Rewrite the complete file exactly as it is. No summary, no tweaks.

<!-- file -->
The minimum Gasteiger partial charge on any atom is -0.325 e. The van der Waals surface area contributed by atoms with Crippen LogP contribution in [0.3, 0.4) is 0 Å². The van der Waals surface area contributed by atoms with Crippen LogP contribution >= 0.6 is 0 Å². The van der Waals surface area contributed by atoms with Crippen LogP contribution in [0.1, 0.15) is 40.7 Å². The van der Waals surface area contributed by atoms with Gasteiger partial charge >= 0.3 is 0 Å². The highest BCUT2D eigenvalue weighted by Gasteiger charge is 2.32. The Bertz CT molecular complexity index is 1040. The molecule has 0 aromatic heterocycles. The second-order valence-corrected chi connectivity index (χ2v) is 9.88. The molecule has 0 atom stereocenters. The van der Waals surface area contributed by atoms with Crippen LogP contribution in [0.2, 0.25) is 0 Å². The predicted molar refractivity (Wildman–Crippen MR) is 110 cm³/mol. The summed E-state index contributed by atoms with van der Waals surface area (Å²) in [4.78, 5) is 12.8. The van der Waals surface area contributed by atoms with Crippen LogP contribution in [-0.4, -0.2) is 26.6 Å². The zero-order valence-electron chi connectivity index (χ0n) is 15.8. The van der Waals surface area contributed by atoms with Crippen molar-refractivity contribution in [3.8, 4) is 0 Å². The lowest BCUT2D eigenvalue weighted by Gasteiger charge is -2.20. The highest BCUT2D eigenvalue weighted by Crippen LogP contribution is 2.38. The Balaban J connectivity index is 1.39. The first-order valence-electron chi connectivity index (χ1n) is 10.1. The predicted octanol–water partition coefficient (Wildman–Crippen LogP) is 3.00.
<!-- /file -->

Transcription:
The minimum Gasteiger partial charge on any atom is -0.325 e. The van der Waals surface area contributed by atoms with Crippen LogP contribution in [0.3, 0.4) is 0 Å². The van der Waals surface area contributed by atoms with Crippen LogP contribution >= 0.6 is 0 Å². The van der Waals surface area contributed by atoms with Crippen LogP contribution in [0.1, 0.15) is 40.7 Å². The van der Waals surface area contributed by atoms with Gasteiger partial charge >= 0.3 is 0 Å². The highest BCUT2D eigenvalue weighted by Gasteiger charge is 2.32. The Bertz CT molecular complexity index is 1040. The molecule has 0 aromatic heterocycles. The second-order valence-corrected chi connectivity index (χ2v) is 9.88. The molecule has 0 atom stereocenters. The van der Waals surface area contributed by atoms with Crippen LogP contribution in [0.2, 0.25) is 0 Å². The predicted molar refractivity (Wildman–Crippen MR) is 110 cm³/mol. The summed E-state index contributed by atoms with van der Waals surface area (Å²) in [4.78, 5) is 12.8. The van der Waals surface area contributed by atoms with Crippen LogP contribution in [-0.4, -0.2) is 26.6 Å². The zero-order valence-electron chi connectivity index (χ0n) is 15.8. The van der Waals surface area contributed by atoms with Crippen molar-refractivity contribution in [3.8, 4) is 0 Å². The lowest BCUT2D eigenvalue weighted by Gasteiger charge is -2.20. The highest BCUT2D eigenvalue weighted by Crippen LogP contribution is 2.38. The Balaban J connectivity index is 1.39. The first-order valence-electron chi connectivity index (χ1n) is 10.1. The predicted octanol–water partition coefficient (Wildman–Crippen LogP) is 3.00.